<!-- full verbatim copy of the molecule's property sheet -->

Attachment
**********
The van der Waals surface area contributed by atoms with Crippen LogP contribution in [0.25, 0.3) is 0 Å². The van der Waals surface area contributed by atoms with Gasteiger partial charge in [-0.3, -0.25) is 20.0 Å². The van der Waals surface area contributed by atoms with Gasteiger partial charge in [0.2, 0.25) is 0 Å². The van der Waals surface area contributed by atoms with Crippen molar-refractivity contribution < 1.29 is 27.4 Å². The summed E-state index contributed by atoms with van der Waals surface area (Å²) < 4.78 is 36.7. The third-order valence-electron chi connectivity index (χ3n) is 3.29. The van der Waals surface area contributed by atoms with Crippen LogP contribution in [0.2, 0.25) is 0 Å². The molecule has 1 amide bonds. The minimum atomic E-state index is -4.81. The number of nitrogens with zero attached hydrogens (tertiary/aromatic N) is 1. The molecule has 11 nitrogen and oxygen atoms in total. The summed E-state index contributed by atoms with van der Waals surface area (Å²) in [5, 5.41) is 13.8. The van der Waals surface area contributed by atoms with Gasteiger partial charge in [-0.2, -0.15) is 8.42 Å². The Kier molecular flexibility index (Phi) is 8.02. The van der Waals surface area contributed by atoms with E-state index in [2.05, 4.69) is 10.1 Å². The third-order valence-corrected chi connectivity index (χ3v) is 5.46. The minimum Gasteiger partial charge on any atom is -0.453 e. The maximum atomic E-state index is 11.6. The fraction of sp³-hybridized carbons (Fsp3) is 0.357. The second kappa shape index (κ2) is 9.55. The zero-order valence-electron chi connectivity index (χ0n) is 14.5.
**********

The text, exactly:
The van der Waals surface area contributed by atoms with Crippen LogP contribution in [0.25, 0.3) is 0 Å². The van der Waals surface area contributed by atoms with Gasteiger partial charge in [-0.3, -0.25) is 20.0 Å². The van der Waals surface area contributed by atoms with Gasteiger partial charge in [0.2, 0.25) is 0 Å². The van der Waals surface area contributed by atoms with Crippen molar-refractivity contribution < 1.29 is 27.4 Å². The summed E-state index contributed by atoms with van der Waals surface area (Å²) < 4.78 is 36.7. The third-order valence-electron chi connectivity index (χ3n) is 3.29. The van der Waals surface area contributed by atoms with Crippen LogP contribution in [0.2, 0.25) is 0 Å². The molecule has 1 amide bonds. The minimum atomic E-state index is -4.81. The number of nitrogens with zero attached hydrogens (tertiary/aromatic N) is 1. The molecule has 11 nitrogen and oxygen atoms in total. The summed E-state index contributed by atoms with van der Waals surface area (Å²) in [5, 5.41) is 13.8. The van der Waals surface area contributed by atoms with Gasteiger partial charge in [-0.2, -0.15) is 8.42 Å². The Kier molecular flexibility index (Phi) is 8.02. The van der Waals surface area contributed by atoms with E-state index in [2.05, 4.69) is 10.1 Å². The third-order valence-corrected chi connectivity index (χ3v) is 5.46. The minimum Gasteiger partial charge on any atom is -0.453 e. The maximum atomic E-state index is 11.6. The fraction of sp³-hybridized carbons (Fsp3) is 0.357. The second kappa shape index (κ2) is 9.55. The zero-order valence-electron chi connectivity index (χ0n) is 14.5.